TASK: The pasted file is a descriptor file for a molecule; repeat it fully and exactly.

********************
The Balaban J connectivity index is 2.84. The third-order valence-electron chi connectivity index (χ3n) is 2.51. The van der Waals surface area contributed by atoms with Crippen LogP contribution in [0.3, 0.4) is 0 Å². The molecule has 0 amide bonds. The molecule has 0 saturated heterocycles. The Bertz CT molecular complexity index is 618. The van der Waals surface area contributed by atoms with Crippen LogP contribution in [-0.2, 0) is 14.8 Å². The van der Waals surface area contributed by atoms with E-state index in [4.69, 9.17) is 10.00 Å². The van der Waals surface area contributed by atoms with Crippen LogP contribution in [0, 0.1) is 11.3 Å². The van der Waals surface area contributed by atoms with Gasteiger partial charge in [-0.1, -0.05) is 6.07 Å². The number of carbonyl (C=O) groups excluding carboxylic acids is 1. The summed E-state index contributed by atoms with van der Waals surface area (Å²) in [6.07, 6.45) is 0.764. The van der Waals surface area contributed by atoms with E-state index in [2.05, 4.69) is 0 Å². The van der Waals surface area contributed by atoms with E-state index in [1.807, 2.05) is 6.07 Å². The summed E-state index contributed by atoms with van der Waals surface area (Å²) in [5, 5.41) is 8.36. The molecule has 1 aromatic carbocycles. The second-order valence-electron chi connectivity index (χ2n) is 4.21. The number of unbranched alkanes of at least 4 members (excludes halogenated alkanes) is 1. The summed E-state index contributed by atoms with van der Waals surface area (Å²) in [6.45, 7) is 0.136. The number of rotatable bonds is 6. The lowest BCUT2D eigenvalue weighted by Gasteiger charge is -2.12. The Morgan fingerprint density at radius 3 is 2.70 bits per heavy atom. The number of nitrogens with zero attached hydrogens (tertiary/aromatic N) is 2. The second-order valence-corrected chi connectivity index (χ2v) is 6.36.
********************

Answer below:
The Balaban J connectivity index is 2.84. The third-order valence-electron chi connectivity index (χ3n) is 2.51. The van der Waals surface area contributed by atoms with Crippen LogP contribution in [0.3, 0.4) is 0 Å². The molecule has 0 amide bonds. The molecule has 0 saturated heterocycles. The Bertz CT molecular complexity index is 618. The van der Waals surface area contributed by atoms with Crippen LogP contribution in [-0.2, 0) is 14.8 Å². The van der Waals surface area contributed by atoms with E-state index in [4.69, 9.17) is 10.00 Å². The van der Waals surface area contributed by atoms with Crippen LogP contribution in [0, 0.1) is 11.3 Å². The van der Waals surface area contributed by atoms with Gasteiger partial charge in [-0.1, -0.05) is 6.07 Å². The number of carbonyl (C=O) groups excluding carboxylic acids is 1. The summed E-state index contributed by atoms with van der Waals surface area (Å²) in [6.07, 6.45) is 0.764. The van der Waals surface area contributed by atoms with E-state index in [2.05, 4.69) is 0 Å². The van der Waals surface area contributed by atoms with E-state index in [1.807, 2.05) is 6.07 Å². The summed E-state index contributed by atoms with van der Waals surface area (Å²) in [5, 5.41) is 8.36. The molecule has 1 aromatic carbocycles. The second-order valence-electron chi connectivity index (χ2n) is 4.21. The number of unbranched alkanes of at least 4 members (excludes halogenated alkanes) is 1. The summed E-state index contributed by atoms with van der Waals surface area (Å²) in [6.45, 7) is 0.136. The number of rotatable bonds is 6. The lowest BCUT2D eigenvalue weighted by Gasteiger charge is -2.12. The Morgan fingerprint density at radius 3 is 2.70 bits per heavy atom. The number of nitrogens with zero attached hydrogens (tertiary/aromatic N) is 2. The second-order valence-corrected chi connectivity index (χ2v) is 6.36.